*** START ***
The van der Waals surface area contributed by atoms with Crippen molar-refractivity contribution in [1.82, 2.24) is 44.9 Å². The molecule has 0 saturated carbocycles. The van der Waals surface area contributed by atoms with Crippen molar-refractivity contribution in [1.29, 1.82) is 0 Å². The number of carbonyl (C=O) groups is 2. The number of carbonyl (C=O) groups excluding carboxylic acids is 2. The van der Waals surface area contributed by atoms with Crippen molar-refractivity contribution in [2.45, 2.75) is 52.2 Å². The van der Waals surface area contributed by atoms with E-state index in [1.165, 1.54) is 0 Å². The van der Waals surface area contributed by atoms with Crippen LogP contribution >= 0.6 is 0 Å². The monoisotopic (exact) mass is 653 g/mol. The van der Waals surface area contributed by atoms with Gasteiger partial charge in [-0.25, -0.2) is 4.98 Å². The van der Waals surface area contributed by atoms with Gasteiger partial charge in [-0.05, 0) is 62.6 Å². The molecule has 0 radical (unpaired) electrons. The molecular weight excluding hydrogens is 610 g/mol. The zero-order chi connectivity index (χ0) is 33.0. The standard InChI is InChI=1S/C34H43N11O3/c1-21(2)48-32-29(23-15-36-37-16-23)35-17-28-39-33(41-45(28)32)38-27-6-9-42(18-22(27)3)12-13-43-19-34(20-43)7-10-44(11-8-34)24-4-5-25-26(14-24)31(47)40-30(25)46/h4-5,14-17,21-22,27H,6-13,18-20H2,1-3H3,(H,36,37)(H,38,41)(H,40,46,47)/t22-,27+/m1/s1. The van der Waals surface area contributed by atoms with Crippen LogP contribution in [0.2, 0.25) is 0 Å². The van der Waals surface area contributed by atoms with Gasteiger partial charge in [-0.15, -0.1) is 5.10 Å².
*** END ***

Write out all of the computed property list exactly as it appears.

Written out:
The van der Waals surface area contributed by atoms with Crippen molar-refractivity contribution in [1.82, 2.24) is 44.9 Å². The molecule has 0 saturated carbocycles. The van der Waals surface area contributed by atoms with Crippen molar-refractivity contribution in [1.29, 1.82) is 0 Å². The number of carbonyl (C=O) groups is 2. The number of carbonyl (C=O) groups excluding carboxylic acids is 2. The van der Waals surface area contributed by atoms with Crippen molar-refractivity contribution in [2.45, 2.75) is 52.2 Å². The van der Waals surface area contributed by atoms with E-state index in [1.165, 1.54) is 0 Å². The van der Waals surface area contributed by atoms with Crippen LogP contribution >= 0.6 is 0 Å². The monoisotopic (exact) mass is 653 g/mol. The van der Waals surface area contributed by atoms with Gasteiger partial charge in [-0.25, -0.2) is 4.98 Å². The van der Waals surface area contributed by atoms with Gasteiger partial charge in [-0.05, 0) is 62.6 Å². The molecule has 0 radical (unpaired) electrons. The molecular weight excluding hydrogens is 610 g/mol. The zero-order chi connectivity index (χ0) is 33.0. The standard InChI is InChI=1S/C34H43N11O3/c1-21(2)48-32-29(23-15-36-37-16-23)35-17-28-39-33(41-45(28)32)38-27-6-9-42(18-22(27)3)12-13-43-19-34(20-43)7-10-44(11-8-34)24-4-5-25-26(14-24)31(47)40-30(25)46/h4-5,14-17,21-22,27H,6-13,18-20H2,1-3H3,(H,36,37)(H,38,41)(H,40,46,47)/t22-,27+/m1/s1. The van der Waals surface area contributed by atoms with Crippen LogP contribution in [0.2, 0.25) is 0 Å². The van der Waals surface area contributed by atoms with Gasteiger partial charge in [-0.15, -0.1) is 5.10 Å².